7-8 August 2017, Canberra
Sir John Crawford Address
Speakers and Chairs
Conference & Scholar Sponsors
Dr André Laperrière
Mr. André Laperrière joined the Global Open Data for Agriculture and Nutrition (GODAN) initiative as its first Executive Director, in September 2015. Before joining GODAN, Mr. Laperrière was Deputy Chief Executive Officer at the Global Environment Facility (GEF) in Washington DC. During his career, Mr. Laperrière has led/managed numerous projects on behalf of large Private Corporations and subsequently, within the United Nations and the World Bank. In this context, he played a senior role in the design and the implementation of major reforms within a number of agencies such as the International Criminal Court (ICC), the World Health Organization (WHO) and UNICEF. He has extensive work experience in the Americas, Caribbean, Africa, Europe and the Middle East, in particular in developing countries and in conflict/post conflict environments.
HOW CAN BIG DATA TRANSFORM SMALL-HOLDER FARMERS’ LIVES AND LIVELIHOODS?
For many years ‘big data’ has been considered by many as the privilege of the few. Because of its volume, it could only be handled by large corporations, essentially based in the west; because of its complexity, it required high level specialists to manage it, and because of the cost of putting it together, it rested out of reach of the common person’s purse. This has changed.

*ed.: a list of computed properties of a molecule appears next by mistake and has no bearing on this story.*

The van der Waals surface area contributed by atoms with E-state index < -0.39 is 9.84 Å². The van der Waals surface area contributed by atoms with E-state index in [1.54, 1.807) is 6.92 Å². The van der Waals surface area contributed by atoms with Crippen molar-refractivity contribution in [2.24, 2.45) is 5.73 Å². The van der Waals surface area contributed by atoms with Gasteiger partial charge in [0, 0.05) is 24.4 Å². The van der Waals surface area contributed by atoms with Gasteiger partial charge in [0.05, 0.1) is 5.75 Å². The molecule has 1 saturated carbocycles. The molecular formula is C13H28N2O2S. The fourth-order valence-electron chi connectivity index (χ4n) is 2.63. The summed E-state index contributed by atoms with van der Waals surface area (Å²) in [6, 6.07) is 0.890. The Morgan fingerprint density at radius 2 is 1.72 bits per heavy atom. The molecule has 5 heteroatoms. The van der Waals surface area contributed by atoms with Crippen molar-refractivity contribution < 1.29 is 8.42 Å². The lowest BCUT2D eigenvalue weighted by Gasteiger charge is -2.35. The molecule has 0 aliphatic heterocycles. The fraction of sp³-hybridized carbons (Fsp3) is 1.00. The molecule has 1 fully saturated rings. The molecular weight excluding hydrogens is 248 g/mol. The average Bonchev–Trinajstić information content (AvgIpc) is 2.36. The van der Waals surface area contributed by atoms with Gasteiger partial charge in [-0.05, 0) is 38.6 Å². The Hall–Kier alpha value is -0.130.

During this lifetime, the world has gone trough three consecutive and very fundamental revolutions: The first was the internet, connecting the world together. The second was the emergence of intelligent devices, starting with the mobile phones, bringing knowledge to your fingertips. The third revolution is here: Open data. Knowledge can now flow across the world with accuracy, speed and volume never reached before.
The world of agriculture is one of the key beneficiaries of this latest revolution, seeing for the first time the innovative benefits of a true ‘collective development process’ taking place, Governments opening their data, research working hand in hand with private sector, and civil society – consumers and farmers alike – voicing their needs and triggering innovation tailored to their capacity, situation and choices. As a result, in the most remote areas you can see today applications using the latest technology – and big data – in the hands of the farmers and in a form and shape that makes sense for them, is affordable, manageable and allows them to gradually overcome subsistence farming to reach a higher quality of life.
Globally this means that continents where agriculture is still the key development engine, see their economy improving, hunger decrease and innovation flourish.
This is what will lead the world to overcome emerging food security challenges ahead of us, and beyond, contribute greatly to allow developing countries to reach their full potential.
In this presentation we will describe this process and give concrete examples of where/how big data is now used by the small farmers and more generally how open data is changing the face of global agriculture.